• a musty or stale-sweet scent released by glands on the underbelly

Controlling bed bugs needs the identification and complete removal or destruction of the pest’s eggs.

On average, one female can produce at least 345 eggs over her lifetime. Egg-laying females often increase the volume and frequency of feeding to support their brood.

Common characteristics and signs of bed bug eggs include:

  • they are often laid in the same places where the female choses to rest
  • they resemble tiny barrel-shaped, pearl-colored specks, no bigger than the head of a pin
  • they develop a noticeable eye spot after a few days

The key to preventing bed bug bites is to stop the insects entering, feeding, and breeding in human environments.

In the daytime, bed bugs often seek refuge in the cracks and crevices of furniture, flooring, walls, and mattresses.

The seams and folds of upholstered furniture can also offer an ideal hiding place. Bed bugs have been known to persist in vacuum canisters or units.

The insects tend to pick hiding spots near human sleeping quarters, including bedrooms. Bed bugs found in other rooms are usually a sign of a severe infestation.

Areas where bed bug infestations commonly occur include:

  • apartment or condominium buildings
  • large office spaces
  • hotels
  • vacation rentals
  • cruise ships
  • daycares
  • nursing homes
  • hospitals
  • college dormitories or housing units
  • public transportation, including airplanes
  • shopping malls
  • furniture or second hand stores
  • urban areas
  • rented homes

Items commonly responsible for spreading bed bugs include:

  • used or secondhand furniture
  • new furniture or textiles exposed to bed bugs during transit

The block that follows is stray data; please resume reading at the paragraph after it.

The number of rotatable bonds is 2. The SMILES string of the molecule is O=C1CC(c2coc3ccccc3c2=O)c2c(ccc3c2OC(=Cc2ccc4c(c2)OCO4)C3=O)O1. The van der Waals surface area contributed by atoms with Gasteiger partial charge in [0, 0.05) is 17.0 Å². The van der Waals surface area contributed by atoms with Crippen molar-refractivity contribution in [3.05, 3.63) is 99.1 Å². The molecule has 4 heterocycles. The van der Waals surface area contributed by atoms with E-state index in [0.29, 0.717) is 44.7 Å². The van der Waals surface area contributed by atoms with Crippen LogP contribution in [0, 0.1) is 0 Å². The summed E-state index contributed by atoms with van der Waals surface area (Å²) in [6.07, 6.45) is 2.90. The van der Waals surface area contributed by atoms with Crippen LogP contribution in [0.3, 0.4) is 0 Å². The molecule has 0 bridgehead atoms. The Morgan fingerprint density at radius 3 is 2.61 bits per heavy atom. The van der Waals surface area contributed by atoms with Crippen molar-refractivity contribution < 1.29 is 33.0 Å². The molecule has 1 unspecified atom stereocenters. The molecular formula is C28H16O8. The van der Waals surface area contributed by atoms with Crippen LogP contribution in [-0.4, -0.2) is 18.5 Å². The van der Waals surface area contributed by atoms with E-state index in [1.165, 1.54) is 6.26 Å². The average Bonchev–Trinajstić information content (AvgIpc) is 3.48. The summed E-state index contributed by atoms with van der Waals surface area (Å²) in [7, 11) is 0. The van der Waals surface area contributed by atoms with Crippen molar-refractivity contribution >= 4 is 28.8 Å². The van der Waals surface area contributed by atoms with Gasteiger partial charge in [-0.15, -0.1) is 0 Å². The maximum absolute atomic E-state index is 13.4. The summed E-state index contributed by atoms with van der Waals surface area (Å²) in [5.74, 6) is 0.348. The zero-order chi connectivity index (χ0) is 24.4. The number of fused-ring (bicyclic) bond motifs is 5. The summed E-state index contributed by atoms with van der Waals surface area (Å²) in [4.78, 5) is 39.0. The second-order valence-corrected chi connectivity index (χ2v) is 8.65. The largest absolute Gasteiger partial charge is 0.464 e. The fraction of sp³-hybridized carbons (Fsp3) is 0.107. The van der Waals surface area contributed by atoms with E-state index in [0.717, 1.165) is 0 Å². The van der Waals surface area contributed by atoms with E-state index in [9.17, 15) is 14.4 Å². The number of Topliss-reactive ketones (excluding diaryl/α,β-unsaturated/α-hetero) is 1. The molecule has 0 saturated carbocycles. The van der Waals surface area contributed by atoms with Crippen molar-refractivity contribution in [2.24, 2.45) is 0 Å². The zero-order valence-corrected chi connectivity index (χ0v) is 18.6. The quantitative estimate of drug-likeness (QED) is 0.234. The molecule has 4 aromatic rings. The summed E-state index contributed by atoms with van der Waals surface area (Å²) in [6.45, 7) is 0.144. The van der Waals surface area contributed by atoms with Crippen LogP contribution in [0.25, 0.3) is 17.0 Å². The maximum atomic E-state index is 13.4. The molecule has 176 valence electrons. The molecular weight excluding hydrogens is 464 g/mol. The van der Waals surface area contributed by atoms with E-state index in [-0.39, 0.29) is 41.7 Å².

• items of luggage
  • chairs or loungers where people fall asleep
  • bedding or bed clothes
  • moving or storage boxes
  • shipped items, especially if held at several locations or warehouses

Bed bugs do not have a preference between sanitary, messy, or unsanitary conditions.

They can, however, be found at higher rates in places, such as hotels, if infestations are not properly cleared.

How Bed Bugs Reproduce

In order to prevent the spread of bed bugs, it’s important to understand how they reproduce. Bedbugs reproduce via hypodermic insemination, also known as traumatic insemination. Male bugs use their genitalia to pierce the females anywhere on the abdomen, releasing sperm into the body. The sperm migrate through her abdominal fluiduntil they arrive at the ovaries, resulting in fertilization of the eggs.

The mating process is traumatic for female bed bugs, and they are frequently injured in the process. The wound can result in infection and leakage of blood, which reduces the lifespan of the female. For this reason, female bugs will avoid excessive mating where possible. After mating, they prefer to move to a location where they can remain undisturbed with a guaranteed food supply. In a safe environment, a female bed bug will typically lay between one to seven eggs each day, following each blood meal.

Bed bugs generally live for 12 to 18 months. During her lifetime, a female bed bug will lay up to 250 eggs. The milky-white eggs are roughly one millimeter long, and visible to the naked eye.The eggs are deposited in crevices and cracks on bed frames, baseboards, furniture and carpets. The female uses an adhesive layer to ensure the eggs remain in place.

Because mating results in scarring, females that have mated many times within a short period of time will produce fewer eggs. Females that have time to recover from the mating process will produce more eggs. This phenomenon helps increase the proliferation of bed bugs, because pregnant females will travel to new locations to avoid male bugs.

Eggs hatch within 1-2 weeks. The nymphs that emerge can feed on blood immediately, but are unable to reproduce until they have fully matured. Theyundergo five molting stages before reaching adulthood. During each stage they must feed at least once. The time taken to mature depends on the temperature – from three weeks in warm weather to four months in cold weather.

A female bed bug may mate with any of her adult offspring, and will lay eggs continuously assuming she has access to a blood meal. Thismeans a single pregnant female can easilycreate an infestation of five thousand bugs within six months.

A 2010 study discovered that bed bug nymphs release a pheromone that prevents males from attempting to mate with them. Scientists hope to eventually use this pheromone to disrupt bed bug reproduction and reduce infestations.

If you really want to get rid of bed bugs today try SayByeBugs! It was developed as a safe and highly effective alternative among a sea of products that rarely deliver on their promises.